“ We’ll build you a website that converts ”, goes the promise.
“ Fantastic ”, goes the voice in your head, “ If I can get a great website that cracks my value proposition, has awesome copy, great images and lots of unicorns dancing on rainbows I’ll have a flood of new leads ”
Welcome to the digital marketing version of The Emperors New Clothes.
One of my first memories of starting with Corporate to Freedom in 2013 was unpacking some of the work underways.
Marketing was some of my favourite, a veritable line-up of con-jobs hidden in proposals and invoices.
We were a startup with $75k worth of bootstrapped funding.
Imagine my surprise when I dug into invoices pending to find a $36k bill for our proposed new website.
That was one brand of crazy we didn’t need, and soon got rid of.
Websites are a bit like pens. You can have them as cheap or as expensive as you like, yet they all do pretty much the same thing.
Thing is when I look around at most advice firms and their websites, it’s like watching people trying to make pens do the work of Swiss Army knives.
I don’t care how good your site is, if you’re not clear about what it’s not, you’ll waste money and burn through dreams.
Let me save you some money right here and now.
At the recent Momentum Media Best Practice Forum, Peita Diamantidis gave it to the crowd in words that had me dancing a jig inside.
A website has one core goal.
It’s not to book the meeting.
It’s not to educate.
It’s not to communicate vision, mission or a deeply held passion for helping people.
It’s not to show how amazingly creative your graphic designer can be or push the boundaries on the sheer number of sliders you can fit on one header.
It’s not to get people to download an FSG.
It’s not to make them watch your amazing video series on Everything You Wanted To Know About Financial Planning (hint: people who want to know everything about financial planning don’t usually visit websites of financial planners).
The core goal is simply to get the email address.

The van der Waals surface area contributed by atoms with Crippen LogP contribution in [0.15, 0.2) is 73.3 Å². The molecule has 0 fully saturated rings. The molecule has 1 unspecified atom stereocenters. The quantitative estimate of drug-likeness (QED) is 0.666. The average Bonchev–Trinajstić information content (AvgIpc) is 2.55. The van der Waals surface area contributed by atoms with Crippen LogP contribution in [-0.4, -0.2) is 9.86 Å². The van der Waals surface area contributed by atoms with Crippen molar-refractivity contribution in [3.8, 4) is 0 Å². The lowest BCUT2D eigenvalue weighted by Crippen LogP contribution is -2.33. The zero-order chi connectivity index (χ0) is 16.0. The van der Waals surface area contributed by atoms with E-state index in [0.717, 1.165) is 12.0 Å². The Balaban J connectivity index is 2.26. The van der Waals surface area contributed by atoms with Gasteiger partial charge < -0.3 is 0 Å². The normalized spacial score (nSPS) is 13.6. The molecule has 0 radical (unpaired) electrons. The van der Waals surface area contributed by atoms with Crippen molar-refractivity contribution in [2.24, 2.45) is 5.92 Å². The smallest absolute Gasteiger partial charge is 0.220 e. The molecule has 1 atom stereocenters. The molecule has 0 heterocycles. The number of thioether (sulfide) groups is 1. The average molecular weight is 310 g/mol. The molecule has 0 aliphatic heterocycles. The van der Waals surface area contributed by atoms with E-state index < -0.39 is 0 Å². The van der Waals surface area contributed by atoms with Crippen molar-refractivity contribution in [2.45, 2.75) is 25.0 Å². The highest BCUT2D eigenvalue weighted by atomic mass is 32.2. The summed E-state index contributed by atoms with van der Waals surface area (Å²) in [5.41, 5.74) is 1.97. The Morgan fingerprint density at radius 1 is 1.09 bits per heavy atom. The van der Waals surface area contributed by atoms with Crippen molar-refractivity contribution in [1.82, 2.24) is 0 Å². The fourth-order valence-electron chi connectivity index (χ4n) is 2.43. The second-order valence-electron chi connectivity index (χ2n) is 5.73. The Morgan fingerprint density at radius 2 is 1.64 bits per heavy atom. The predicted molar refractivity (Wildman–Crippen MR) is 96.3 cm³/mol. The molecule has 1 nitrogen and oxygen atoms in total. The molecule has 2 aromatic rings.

Anything that stands between that end game and your visitor is simply a distraction.
Here’s the second key point.
Your website isn’t really the vehicle that makes your visitor suddenly realise they need an appointment with you.
Some will granted, but it won’t be because of your marketing efforts. It’ll be because they already decided they needed advice, had a pick list in their head of what they needed and you ticked their boxes.
That’s not sales. It’s being in the right place and filling criteria.
Your website isn’t what happens just before you get the appointment, it’s simply a stage in the journey.
That’s why the goal is to grab the email, so the marketing can begin (or continue).
The “welcome to my world” email, instead of the instant, “convert-now” sales pitch.
The value-add articles about the real-world problems your clients are grappling with, not the “101 things you need to know about getting your super right” whitepaper.
The personal email communication inviting a discussion, instead of the mass audience “if this reads like I’m talking to everyone it’s because I am” broadcast.
It’s the first step to beginning the dialogue, which leads to trust, which leads to engagement, which leads to conversion, which leads to clients.
Let me hit you up with 5 additional tips I’ve learnt about having a great advice website.
Websites can be powerful tools, and an essential part of running a modern advice business.
They aren’t, however, instant lead generation tools.
Labouring under the misapprehension they are will end up costing wasted time, money and spread the false belief that advice can only be marketed via “traditional” means.
And that, in a fast-moving tech world, is the most dangerous sting of all.